5 July 2022, Tuesday, 9:33
Sim Sim, Charter 97!
Categories

"They Stole Country, Elections, Job"

17
"They Stole Country, Elections, Job"

The developments at the Stadler Minsk plant.

Domestic companies, including representative offices of international corporations, started having problems due to sanctions and refusal to work with Belarus. In February, it became known that CJSC Stadler Minsk sent about 60 employees on leave of absence, according to the web publisher zerkalo.io. Now the scale of the reduction in production activity in Fanipol is much more serious, workers say.

Workers: Someone quit, others leave to work in different countries

In February, it became known that CJSC Stadler Minsk was going to send about sixty employees on leave of absence until September. And so it happened, several employees witnessed it. At the same time, the number of employees in the team decreases: someone is on forced leave, someone quits or does not sign a new contract, or someone leaves to work in the company's representative offices in other countries.

"As it was declared by the main owner of Stadler, we are downsizing. Most of the employees receive 2/3 of the salary. Some employees, having assessed the situation, do not sign new contracts on their own decision. Part of the team goes abroad: some go on a business trip, and someone gets a job there to work remotely," said Valery, the worker of the plant.

Some employees relocate to Stadler branches in other countries. Valery is one of them. He says that his specialization allows him to work remotely, so he agreed to continue working for the company, but not in Belarus.

"I can't name the country I'm going to. Nevertheless, we relocated to different branches all over Europe. Everyone has different conditions: some are happy, some are not,” he comments.

When asked why he decided to leave his home and relocate, instead of looking for a new job here, Valery answered shortly, but succinctly: "They stole the country and the elections. They stole my job. They do not leave a future for me and for my children here. They are setting sanctions up for what they've done”.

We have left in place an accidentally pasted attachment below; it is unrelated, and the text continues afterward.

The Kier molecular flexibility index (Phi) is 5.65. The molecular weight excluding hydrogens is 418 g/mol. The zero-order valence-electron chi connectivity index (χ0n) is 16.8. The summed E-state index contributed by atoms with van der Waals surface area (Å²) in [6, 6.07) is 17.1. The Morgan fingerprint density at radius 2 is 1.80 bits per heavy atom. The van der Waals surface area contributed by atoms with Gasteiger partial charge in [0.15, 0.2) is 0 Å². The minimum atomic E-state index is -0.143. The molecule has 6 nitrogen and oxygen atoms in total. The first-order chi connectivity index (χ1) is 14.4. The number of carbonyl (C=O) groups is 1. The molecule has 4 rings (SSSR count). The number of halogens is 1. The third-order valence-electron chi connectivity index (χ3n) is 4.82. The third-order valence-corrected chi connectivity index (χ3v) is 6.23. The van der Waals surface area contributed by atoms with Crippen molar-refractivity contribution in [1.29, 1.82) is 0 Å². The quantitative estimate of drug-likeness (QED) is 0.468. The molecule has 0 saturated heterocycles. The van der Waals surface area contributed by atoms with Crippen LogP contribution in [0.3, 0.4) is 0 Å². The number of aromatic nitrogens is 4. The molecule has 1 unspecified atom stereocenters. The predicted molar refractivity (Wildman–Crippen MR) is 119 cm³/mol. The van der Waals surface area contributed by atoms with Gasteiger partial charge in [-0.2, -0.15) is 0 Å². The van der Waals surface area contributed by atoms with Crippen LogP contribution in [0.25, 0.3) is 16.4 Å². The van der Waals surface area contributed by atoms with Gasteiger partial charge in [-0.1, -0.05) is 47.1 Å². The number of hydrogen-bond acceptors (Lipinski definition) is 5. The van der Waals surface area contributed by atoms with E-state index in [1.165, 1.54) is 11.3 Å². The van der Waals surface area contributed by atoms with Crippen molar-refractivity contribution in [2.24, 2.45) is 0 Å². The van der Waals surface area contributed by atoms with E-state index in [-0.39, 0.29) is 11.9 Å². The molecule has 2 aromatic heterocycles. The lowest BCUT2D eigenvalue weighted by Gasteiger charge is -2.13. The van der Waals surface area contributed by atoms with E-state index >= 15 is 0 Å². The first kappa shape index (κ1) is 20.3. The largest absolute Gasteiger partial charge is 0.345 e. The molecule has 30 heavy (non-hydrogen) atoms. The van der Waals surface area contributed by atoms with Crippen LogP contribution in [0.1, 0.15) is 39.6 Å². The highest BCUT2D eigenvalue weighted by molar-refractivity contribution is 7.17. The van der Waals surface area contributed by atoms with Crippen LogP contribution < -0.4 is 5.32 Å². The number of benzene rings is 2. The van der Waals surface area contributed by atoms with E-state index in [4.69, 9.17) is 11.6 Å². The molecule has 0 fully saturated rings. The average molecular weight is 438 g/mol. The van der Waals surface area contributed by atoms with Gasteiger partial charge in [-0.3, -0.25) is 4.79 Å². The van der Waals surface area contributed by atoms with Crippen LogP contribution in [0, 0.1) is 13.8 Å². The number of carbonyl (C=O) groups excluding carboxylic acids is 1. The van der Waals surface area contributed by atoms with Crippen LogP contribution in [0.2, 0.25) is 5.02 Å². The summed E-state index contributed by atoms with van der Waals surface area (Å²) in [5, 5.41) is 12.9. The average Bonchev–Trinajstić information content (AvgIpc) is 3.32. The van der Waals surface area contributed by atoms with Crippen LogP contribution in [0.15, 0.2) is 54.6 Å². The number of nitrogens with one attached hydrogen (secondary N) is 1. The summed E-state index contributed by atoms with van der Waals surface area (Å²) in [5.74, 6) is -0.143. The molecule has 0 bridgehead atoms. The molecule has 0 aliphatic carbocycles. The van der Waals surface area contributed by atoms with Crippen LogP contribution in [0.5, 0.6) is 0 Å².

Several people from the plant that we contacted said that they no longer work there. One of them clarified that he left himself having assessed the situation at the enterprise, he did not sign a new contract.

"I have not heard about forced layoffs personally. There is no real downsizing, and I doubt very much that it will happen. In general, this is not in the style of Stadler,” Viktar, another employee of the company, told us.

According to him, since the employees mostly have one-year contracts, then, most likely, they just do not sign new ones, "a lot of people leave on their own" additionally. The main reason is uncertainty and problems with new orders. Some of his colleagues, he says, have been sent or are planning to transfer to other units in the near future.

"The management does everything to save this situation. Those who meet the minimum requirements (knowledge of the language and good specialisation), are transferred to other Stadler units in Poland, the Czech Republic, Switzerland, and the USA. I know that those who recently moved to the United States received a lot of support,” Viktar says.

"Some people who expressed such a desire are sent to work in Hungary through dismissal and signing a contract there for 1-3 years. About 25 people expressed their desire as far as I know. They will leave in July-August,” says another worker Siamion. "The rest [in the workshop] are still working without changes until August at least." Since April, the salary of all employees has been raised by 10%. Nothing is so good at the assembly production, because of the sanctions, no new contracts are expected, so there is an outflow of people. They are finishing what is left, and leave for 2/3 of the salary before the end of the contract. But as we were told, they have the opportunity to go to work in Poland or to America.

The management confirms the reduction and relocation of some employees

At the end of February, Stadler management reported that by that time about 300 employees out of about 1,500 had been dismissed. This was due to lower utilization, specifying "the current production capacity of the plant in Belarus is less than 10% of the group's total capacity". At the same time, the company warned that they could transfer production from Belarus to the European Union. The relocation of some employees to other countries is included in the short-term action plan.

“Currently, Belarus processes less than 2% of the order portfolio worth about 17.9 billion Swiss francs (about 17.8 billion dollars),” the company's management statement reads.

The company expects that the sanctions on electronic components will take effect from June 4.